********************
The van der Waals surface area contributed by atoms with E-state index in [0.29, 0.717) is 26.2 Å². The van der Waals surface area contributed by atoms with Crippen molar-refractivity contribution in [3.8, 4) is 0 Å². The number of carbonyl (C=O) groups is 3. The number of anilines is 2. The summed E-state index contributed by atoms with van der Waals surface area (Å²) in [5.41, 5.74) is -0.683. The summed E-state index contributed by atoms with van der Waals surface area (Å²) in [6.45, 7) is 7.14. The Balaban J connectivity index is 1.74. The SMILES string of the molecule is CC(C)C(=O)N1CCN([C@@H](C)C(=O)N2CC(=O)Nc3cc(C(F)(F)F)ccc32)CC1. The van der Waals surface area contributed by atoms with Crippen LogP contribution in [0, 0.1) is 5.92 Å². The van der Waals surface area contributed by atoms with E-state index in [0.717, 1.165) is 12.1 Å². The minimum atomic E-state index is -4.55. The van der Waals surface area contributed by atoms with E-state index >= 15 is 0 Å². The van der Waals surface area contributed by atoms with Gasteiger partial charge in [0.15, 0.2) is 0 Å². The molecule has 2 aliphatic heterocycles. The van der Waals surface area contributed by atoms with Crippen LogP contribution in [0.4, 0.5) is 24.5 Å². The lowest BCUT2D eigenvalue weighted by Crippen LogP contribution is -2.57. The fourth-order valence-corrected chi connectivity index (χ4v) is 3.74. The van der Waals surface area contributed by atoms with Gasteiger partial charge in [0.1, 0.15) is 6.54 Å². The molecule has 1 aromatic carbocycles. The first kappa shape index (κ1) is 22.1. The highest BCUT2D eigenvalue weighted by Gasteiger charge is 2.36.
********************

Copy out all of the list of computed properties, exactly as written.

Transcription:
The van der Waals surface area contributed by atoms with E-state index in [0.29, 0.717) is 26.2 Å². The van der Waals surface area contributed by atoms with Crippen molar-refractivity contribution in [3.8, 4) is 0 Å². The number of carbonyl (C=O) groups is 3. The number of anilines is 2. The summed E-state index contributed by atoms with van der Waals surface area (Å²) in [5.41, 5.74) is -0.683. The summed E-state index contributed by atoms with van der Waals surface area (Å²) in [6.45, 7) is 7.14. The Balaban J connectivity index is 1.74. The SMILES string of the molecule is CC(C)C(=O)N1CCN([C@@H](C)C(=O)N2CC(=O)Nc3cc(C(F)(F)F)ccc32)CC1. The van der Waals surface area contributed by atoms with Crippen LogP contribution in [0, 0.1) is 5.92 Å². The van der Waals surface area contributed by atoms with E-state index in [0.717, 1.165) is 12.1 Å². The minimum atomic E-state index is -4.55. The van der Waals surface area contributed by atoms with E-state index >= 15 is 0 Å². The van der Waals surface area contributed by atoms with Gasteiger partial charge in [0.15, 0.2) is 0 Å². The molecule has 2 aliphatic heterocycles. The van der Waals surface area contributed by atoms with Crippen LogP contribution in [0.4, 0.5) is 24.5 Å². The lowest BCUT2D eigenvalue weighted by Crippen LogP contribution is -2.57. The fourth-order valence-corrected chi connectivity index (χ4v) is 3.74. The van der Waals surface area contributed by atoms with Gasteiger partial charge in [0.1, 0.15) is 6.54 Å². The molecule has 1 aromatic carbocycles. The first kappa shape index (κ1) is 22.1. The highest BCUT2D eigenvalue weighted by Gasteiger charge is 2.36.